A fellow affiliate marketer and affiliate program manager, Matt Enders (on Twitter: @mattenders), broke the news yesterday: Missouri is joining the crowd of states which are considering what I like to call selective advertising tax.
A North Carolina-based e-tailer, friend of Enders, “received a letter in the mail from the State of Missouri questioning him specifically about his affiliate program as it pertains to Missouri residents”. Here is excerpt from it:
Thank you for the completed Missouri Business Activity Questionnaire… In order for the Missouri Department of Revenue to make a determination on taxability to Missouri, additional information is required.
The Questionnaire states “for the purpose of this questionnaire, representatives shall include employees, agents, independent contractors, brokers or others that reside in, or regularly and systematically enter into this state on your behalf.” This would include any person or entity participating in your Affiliate Program.
Do you pay either directly or through a common pay master any person or entity which participates in your affiliate program in Missouri? [full text here]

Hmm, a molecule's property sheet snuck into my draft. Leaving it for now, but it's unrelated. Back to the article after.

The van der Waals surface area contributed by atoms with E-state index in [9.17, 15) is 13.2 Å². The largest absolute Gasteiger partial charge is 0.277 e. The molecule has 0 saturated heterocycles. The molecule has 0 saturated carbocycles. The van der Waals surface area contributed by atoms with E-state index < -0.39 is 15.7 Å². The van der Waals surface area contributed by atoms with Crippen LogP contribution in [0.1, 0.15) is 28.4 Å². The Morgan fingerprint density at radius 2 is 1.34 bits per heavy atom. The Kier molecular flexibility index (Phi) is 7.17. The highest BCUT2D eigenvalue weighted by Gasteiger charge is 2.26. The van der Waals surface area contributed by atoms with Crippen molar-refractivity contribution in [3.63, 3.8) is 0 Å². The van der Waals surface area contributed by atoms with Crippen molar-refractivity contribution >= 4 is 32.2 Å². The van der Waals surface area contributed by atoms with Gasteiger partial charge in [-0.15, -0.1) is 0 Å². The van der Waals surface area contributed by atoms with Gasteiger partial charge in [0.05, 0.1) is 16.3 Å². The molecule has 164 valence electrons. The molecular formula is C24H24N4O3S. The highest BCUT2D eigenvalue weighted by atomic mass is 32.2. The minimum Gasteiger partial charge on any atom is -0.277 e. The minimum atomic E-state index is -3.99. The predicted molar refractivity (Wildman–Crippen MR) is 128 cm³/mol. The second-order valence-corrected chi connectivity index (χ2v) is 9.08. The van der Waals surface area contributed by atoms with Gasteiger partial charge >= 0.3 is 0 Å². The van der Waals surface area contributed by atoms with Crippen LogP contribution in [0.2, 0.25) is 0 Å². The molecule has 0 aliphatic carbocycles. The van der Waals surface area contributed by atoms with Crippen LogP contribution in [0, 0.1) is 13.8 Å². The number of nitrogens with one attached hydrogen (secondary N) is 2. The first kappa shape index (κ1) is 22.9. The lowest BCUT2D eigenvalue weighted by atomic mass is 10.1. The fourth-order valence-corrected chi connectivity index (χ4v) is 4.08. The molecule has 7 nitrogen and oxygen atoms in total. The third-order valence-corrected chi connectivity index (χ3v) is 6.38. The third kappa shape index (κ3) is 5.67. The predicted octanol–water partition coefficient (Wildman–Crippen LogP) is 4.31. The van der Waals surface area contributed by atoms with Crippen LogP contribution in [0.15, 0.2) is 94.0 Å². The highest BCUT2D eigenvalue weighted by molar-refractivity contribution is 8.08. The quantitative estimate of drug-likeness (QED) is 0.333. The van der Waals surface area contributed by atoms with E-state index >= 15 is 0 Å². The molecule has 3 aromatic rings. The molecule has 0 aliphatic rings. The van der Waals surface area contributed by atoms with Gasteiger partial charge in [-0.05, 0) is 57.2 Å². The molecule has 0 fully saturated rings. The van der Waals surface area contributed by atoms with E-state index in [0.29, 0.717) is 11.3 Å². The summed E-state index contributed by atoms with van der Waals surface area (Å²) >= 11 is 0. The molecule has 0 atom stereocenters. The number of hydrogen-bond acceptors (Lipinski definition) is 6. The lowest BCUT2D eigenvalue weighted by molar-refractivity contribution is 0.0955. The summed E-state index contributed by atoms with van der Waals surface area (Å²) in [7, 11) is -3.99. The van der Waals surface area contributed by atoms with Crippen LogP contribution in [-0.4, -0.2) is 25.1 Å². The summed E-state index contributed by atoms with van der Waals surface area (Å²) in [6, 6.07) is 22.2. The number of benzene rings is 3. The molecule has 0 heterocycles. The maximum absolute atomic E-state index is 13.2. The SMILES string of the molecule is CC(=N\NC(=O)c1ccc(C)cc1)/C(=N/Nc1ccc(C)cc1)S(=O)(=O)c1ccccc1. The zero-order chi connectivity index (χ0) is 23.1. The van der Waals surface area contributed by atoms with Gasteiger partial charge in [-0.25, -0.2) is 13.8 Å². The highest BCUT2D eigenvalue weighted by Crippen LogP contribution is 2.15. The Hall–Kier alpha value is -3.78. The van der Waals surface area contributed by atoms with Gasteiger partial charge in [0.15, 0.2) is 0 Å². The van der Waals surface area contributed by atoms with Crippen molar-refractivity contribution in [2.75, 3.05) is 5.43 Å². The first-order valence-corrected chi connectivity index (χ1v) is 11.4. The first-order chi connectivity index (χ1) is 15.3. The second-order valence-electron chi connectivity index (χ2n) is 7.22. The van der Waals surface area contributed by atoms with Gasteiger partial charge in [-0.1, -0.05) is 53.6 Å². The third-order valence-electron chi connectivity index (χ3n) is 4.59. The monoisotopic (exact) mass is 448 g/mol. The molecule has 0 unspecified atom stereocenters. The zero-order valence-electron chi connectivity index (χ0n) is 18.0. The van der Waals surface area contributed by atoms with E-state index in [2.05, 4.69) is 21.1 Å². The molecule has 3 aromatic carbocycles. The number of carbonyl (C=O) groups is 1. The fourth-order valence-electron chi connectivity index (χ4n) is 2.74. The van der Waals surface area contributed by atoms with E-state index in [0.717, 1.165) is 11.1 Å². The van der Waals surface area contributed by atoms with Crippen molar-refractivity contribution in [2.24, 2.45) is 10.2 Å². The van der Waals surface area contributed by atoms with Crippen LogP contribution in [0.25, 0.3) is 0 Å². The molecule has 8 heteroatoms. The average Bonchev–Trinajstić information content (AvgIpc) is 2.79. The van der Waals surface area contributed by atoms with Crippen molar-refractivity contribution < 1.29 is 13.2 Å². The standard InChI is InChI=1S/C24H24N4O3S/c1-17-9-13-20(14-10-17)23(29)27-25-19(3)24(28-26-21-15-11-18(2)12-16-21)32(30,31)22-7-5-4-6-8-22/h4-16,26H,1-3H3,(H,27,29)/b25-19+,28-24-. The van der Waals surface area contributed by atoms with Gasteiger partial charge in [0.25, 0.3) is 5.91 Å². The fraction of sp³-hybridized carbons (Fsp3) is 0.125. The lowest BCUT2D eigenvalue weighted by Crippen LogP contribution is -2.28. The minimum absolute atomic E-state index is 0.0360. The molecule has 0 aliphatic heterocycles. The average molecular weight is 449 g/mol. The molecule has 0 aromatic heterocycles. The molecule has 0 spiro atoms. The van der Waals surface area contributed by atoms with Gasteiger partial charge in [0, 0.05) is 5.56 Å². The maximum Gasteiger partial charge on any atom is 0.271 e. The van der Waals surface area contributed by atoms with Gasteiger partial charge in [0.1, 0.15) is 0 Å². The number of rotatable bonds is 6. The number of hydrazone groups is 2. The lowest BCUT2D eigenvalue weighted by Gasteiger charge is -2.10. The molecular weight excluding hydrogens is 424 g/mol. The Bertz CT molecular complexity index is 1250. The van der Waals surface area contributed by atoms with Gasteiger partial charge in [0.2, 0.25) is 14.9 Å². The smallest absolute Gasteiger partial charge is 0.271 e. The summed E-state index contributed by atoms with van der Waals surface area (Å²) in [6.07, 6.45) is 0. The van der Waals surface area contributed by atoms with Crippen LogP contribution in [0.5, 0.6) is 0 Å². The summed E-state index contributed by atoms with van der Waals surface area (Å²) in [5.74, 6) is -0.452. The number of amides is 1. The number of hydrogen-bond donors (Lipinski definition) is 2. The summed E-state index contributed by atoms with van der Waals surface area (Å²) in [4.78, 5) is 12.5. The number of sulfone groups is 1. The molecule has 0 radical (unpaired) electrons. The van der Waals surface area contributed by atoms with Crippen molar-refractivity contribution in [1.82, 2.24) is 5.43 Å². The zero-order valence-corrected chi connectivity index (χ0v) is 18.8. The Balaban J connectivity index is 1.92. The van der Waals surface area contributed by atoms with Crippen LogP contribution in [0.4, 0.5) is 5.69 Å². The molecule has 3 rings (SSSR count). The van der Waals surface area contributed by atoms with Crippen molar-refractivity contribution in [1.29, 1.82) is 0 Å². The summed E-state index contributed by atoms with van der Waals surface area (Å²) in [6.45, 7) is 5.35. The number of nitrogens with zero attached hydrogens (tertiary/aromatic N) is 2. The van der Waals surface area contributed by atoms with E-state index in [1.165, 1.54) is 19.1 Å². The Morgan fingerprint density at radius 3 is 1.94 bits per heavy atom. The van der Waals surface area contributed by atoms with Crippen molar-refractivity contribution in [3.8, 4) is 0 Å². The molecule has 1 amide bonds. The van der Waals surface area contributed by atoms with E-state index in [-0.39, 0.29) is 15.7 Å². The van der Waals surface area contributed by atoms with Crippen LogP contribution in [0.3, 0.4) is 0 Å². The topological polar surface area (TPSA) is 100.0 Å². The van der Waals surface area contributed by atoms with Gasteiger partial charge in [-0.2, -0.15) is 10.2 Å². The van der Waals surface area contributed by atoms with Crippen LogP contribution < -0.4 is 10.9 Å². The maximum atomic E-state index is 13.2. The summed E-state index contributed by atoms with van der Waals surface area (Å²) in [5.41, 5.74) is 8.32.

Déjà vu all over again: they equate affiliates to “representatives” that “regularly and systematically enter into this state on [the merchant’s] behalf” just as “employees, agents, independent contractors [and] brokers”. Reminds me of the differences between traditional business meaning of the term “affiliate” and how it’s used in affiliate marketing and online advertising contexts. Just as New York, North Carolina, Rhode Island (and other states looking in this direction), the state of Missouri is expanding the definition of affiliate marketing to single affiliates out of all other types of online marketing (note: CPM advertising is deemed as one entirely different from CPA advertising, even though both yield the same results — sales to state residents).
Time for Missouri affiliate marketers to start contacting their senators and representatives [look up your MO legislator here]. The positive outcomes of the same fight in Maryland, Minnesota, California and Hawaii should encourage us to press on. I’m starting hashtags #MOAdvertisingTax and #MOAffiliateTax on Twitter.
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